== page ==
Ways To Cope With Grief

When we lose someone in our lives, the grieving process can be the hardest aspect to navigate through. We grieve after any sort of loss in our lives. But it is most powerful when someone we love dies. Grieving is not just one feeling, it usually involves a range of different feelings. Over time, it can help you accept and understand your loss.

Everyone feels grief differently and there is no right or wrong way to react. There follows some general information about the different reactions people often have. How long people grieve for is a very individual thing. It may be months or even years. But it won’t always be so intense. 

Some of the emotions can be very difficult to face and some people might try to avoid the pain of grief. They keep very busy to distract themselves from the painful loss. And some people drink more alcohol than usual or use other drugs to numb the pain. But this might slow your recovery and cause new problems.

The most important part of healing is to acknowledge that you are grieving. Two main things that help the most with grief are time and support. You can't push the issue and force yourself to feel better.

It is important that you grieve for your loved one and allow yourself to feel the way you do. Here are some suggestions that may help.

Don’t try to fight your feelings
It’s often instinct to try and bottle up your feelings. By doing this you may be feeling like you’re shielding yourself and others from feelings of sadness. You need to allow time to work through your thoughts and feelings, both positive and negative. If you don’t face your feelings, then those feelings will resurface again and likely hold you back from moving on.

Talk to someone you trust 
Confide in somebody that you trust. You will find it therapeutic to be able to talk to someone about how your loved one passed away. To just have someone there to listen to how you are feeling, even when things are still very raw and emotional. 

Don’t be afraid to cry 
Crying is a natural release for your body and is an important part of grief. It may sometimes feel that once you open the flood gates they won’t stop, and you may cry a lot, but it’s important for your journey through the grieving process.

Keep something of theirs close to you
It can really provide some comfort to carry something around with you that is sentimental. Whether it’s something they once wore or perhaps an item you have had made to honor their memory such as commissioning unique cremation ash jewelry so you can keep a small remembrance of them close to your heart at all times.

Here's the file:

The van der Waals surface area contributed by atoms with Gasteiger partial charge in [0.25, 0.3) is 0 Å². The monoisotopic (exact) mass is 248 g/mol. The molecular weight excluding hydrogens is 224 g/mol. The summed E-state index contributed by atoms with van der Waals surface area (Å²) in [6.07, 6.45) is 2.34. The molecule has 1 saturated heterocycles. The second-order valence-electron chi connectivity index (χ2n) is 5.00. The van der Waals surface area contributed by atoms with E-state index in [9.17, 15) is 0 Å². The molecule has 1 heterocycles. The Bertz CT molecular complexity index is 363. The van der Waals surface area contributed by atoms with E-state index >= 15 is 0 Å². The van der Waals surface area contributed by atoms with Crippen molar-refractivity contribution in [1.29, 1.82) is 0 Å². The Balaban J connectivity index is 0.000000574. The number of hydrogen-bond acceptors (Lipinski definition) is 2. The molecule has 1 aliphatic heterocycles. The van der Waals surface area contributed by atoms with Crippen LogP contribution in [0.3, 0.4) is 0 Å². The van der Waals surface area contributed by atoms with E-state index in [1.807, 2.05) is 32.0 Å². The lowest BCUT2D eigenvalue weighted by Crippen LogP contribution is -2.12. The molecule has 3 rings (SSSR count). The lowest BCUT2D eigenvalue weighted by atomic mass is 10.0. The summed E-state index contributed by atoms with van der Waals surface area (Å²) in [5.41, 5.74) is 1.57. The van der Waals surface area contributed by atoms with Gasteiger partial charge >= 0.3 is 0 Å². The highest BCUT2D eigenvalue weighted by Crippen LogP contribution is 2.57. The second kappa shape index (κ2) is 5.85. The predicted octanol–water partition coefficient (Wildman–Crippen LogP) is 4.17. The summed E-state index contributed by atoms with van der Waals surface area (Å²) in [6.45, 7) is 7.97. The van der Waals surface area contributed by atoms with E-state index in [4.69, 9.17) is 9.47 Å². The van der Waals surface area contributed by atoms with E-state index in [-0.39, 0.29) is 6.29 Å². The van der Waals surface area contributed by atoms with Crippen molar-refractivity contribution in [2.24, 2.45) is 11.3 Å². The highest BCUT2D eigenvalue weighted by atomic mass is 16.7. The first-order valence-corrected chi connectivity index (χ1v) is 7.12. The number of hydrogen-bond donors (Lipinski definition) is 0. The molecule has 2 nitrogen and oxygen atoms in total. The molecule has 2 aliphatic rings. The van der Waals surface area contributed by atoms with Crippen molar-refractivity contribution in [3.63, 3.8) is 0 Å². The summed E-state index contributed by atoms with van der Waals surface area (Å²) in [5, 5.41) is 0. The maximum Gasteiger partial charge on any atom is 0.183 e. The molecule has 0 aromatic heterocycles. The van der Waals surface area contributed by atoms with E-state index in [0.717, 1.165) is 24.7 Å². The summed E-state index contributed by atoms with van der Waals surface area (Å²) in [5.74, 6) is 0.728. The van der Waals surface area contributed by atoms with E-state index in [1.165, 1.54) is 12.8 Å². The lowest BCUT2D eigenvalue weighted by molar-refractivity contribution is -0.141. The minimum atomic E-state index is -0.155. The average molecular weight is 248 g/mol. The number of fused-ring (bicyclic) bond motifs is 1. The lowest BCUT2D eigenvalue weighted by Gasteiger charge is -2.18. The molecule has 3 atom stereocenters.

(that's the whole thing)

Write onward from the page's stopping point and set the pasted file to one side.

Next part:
Do things sooner rather than later
Don’t wait too long to sort out affairs once they have passed. If you have to clear out the person’s home or finish off any business they left, it can be helpful to try to do it sooner rather than later. It might make the task easier if you ask a relative or friend to help you.

Plan for anniversaries
You might find that significant anniversaries affect you for many years after someone dies. Some people find it helpful to plan something to do on those days, such as visiting a special place. Other people find it too painful to do this. You need to find your own way and do what’s right for you.

Remember to take care of yourself 
Very often our own welfare is the last thing on our minds, but it’s when we don’t take care of ourselves, that things can really start to take their toll. Remember that you need to nourish your body, exercise and ensure that you are getting enough rest. Sleep deprivation can play havoc with your body and will also amplify your feelings. No one thinks straight when they haven’t been getting enough sleep. Even if you are not sleeping well throughout the night, it’s important to still get some rest, even if you’re awake. Things become much clearer when we’re more rested.

Write things down
Jotting down your feelings can be cathartic. You may not always feel physically able to talk about your feelings, so you might find it useful to write them down. Some people find it helps to write down how they are feeling or about their loved one.

Join a support group
You may feel it is useless to talk about your grief because no one truly understands what you are going through. It’s not always for everyone, but it might just be what you need. If you’ve never entertained the idea of a group that is formed from people who are going through a similar situation to your own, then it’s time to reconsider it. Some people find it helps to go to a support group and talk to others who have lost people close to them. Not only are they sharing their stories as a group but they infinitely understand your feelings of grief, as they are going through the same emotions. It can help a little to realise that other people feel some of the same emotions.

Be patient with yourself 
Allow yourself to gain some patience with how you manage from day to day. Time may seem like it is stretched way into the horizon and you may feel like the grief will never end. They say that time is a healer and those words are true. We all heal in different ways and at different points, but it’s important to remember that it will take some time, and some days will be easier than others.

Reach out the medical professionals if you need to
Consult your doctor if at any time you feel everything is just too much. They might suggest you get some grief counseling. Or you may find it useful to contact an organization that offers support and advice to people in this situation.

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